The Great Divorce Lewis Analysis

958 Words4 Pages
Dr. Cole March 2, 2015 The Great Divorce C.S. Lewis In C.S. Lewis’ allegorical piece The Great Divorce, the relationship between Heaven and Hell is redefined. Lewis attempts to dismiss the belief that afterlife is pre-determined before death. The allegorical piece attempts to demonstrate that afterlife is a choice through a series of interactions between ghosts, spirits, and the narrator. I will attempt to demonstrate that there is no heaven is hell and hell in heaven by outlining the interactions of ghosts and spirits in the novel; Heaven and Hell do not co-exist. The novel opens with the narrator taking a bus ride away from a dismal city towards the countryside. During the bus ride, he learns that the town is haunted by quarrels and disharmony. Constant quarrelling has divided the people of the grey town away from each other; thus, making the town’s boundaries limitless. The town symbolizes Hell despite it not being the clichéd pits of fire or similar images of Hell portrayed throughout history. It is the destructive and chaotic environment that makes the town Hell. The bus flies into air, dropping the people off to the foothills of Heaven; it is seen as breathtaking scenery filled with nature, and an atmosphere of beauty. The narrator and others on…show more content…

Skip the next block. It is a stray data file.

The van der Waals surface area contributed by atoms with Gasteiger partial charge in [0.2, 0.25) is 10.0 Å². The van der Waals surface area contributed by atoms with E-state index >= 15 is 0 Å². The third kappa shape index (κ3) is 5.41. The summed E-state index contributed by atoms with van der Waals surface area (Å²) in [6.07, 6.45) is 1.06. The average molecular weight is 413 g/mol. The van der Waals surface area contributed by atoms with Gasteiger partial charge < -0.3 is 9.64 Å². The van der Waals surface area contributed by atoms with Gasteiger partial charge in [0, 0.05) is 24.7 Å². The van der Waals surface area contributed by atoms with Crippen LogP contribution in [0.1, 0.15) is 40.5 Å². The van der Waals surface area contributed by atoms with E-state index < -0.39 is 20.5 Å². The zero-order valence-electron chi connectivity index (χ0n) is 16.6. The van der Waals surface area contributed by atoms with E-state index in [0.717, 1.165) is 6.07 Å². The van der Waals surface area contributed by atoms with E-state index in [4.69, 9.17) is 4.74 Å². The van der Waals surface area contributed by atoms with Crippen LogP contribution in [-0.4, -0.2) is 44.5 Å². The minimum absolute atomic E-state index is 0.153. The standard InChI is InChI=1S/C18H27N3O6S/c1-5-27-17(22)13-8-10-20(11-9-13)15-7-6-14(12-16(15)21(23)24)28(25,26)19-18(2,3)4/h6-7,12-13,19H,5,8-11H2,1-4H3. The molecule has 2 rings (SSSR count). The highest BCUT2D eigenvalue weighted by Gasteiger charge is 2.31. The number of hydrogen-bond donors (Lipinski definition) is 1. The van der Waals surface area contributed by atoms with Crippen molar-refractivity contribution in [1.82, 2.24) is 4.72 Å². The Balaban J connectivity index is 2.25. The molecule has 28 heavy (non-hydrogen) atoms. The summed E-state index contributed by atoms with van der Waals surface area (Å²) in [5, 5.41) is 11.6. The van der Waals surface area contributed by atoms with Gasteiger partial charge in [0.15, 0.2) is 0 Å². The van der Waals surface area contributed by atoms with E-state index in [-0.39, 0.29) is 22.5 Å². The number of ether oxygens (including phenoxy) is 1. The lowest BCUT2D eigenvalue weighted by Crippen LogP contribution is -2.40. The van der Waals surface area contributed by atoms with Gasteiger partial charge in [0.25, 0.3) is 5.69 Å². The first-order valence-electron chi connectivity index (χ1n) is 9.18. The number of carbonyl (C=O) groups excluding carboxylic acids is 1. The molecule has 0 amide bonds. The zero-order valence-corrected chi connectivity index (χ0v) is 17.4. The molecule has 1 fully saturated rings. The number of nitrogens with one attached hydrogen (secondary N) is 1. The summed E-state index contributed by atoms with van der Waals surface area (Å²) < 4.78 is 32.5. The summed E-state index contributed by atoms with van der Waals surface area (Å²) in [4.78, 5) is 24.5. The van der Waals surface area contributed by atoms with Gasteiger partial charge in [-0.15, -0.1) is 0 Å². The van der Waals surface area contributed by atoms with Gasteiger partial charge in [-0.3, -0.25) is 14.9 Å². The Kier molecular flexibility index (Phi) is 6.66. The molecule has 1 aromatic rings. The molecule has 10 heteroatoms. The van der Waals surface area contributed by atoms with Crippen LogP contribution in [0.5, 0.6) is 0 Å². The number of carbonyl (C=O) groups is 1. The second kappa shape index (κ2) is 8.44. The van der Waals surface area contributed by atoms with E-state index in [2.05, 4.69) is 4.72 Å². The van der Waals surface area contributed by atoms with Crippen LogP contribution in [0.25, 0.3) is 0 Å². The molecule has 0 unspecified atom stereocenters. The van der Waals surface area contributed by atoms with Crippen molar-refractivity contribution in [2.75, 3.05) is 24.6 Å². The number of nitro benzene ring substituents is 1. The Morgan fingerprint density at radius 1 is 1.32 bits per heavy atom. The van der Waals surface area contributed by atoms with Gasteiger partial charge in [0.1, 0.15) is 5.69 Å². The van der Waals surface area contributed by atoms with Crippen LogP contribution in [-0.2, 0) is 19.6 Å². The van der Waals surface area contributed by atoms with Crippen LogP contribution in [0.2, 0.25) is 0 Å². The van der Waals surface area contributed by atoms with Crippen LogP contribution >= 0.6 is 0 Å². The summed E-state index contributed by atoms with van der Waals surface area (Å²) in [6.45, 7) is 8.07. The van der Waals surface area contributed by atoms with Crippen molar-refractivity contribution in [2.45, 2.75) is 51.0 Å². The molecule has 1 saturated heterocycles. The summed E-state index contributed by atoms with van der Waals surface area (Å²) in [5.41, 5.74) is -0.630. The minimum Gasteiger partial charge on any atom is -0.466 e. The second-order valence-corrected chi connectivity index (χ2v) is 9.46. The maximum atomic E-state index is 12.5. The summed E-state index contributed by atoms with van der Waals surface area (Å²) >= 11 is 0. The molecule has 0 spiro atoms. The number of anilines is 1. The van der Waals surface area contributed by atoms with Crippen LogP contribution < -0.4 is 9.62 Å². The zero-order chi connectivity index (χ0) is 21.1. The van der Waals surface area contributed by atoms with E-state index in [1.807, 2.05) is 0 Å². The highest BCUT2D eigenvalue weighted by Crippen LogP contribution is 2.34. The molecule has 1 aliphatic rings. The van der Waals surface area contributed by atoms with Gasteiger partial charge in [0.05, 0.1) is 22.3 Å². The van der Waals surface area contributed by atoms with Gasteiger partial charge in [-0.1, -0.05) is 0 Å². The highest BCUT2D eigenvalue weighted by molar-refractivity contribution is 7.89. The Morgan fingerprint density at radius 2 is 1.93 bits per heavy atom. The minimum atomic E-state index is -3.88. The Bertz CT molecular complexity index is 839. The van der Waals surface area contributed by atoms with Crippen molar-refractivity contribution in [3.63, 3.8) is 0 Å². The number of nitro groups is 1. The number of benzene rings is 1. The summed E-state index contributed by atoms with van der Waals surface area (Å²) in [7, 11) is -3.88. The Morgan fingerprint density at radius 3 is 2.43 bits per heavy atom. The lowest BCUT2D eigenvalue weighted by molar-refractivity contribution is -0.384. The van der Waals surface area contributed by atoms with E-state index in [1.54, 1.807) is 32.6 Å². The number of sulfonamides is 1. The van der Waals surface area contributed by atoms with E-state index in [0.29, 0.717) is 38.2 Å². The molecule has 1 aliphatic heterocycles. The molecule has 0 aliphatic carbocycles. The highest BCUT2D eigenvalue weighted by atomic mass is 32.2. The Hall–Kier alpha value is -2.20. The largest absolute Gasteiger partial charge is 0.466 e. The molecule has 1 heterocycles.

The narrator overhears a conversation between a ghost and a spirit; the ghost recounts all her efforts put into her husband for his own sake. The woman’s consistent efforts to better her husband resulted in his nervous breakdown. Of course, she does not find fault in her action, but rather, blames him for his demise. Now, as a ghost, she seems to be upset that her husband is not there with her. The woman’s greed and selfishness disabled her husband to find his own happiness. In this example, it can be seen that the woman’s selfish state of mind created her life on Earth and in the foothills of Heaven,

More about The Great Divorce Lewis Analysis

Open Document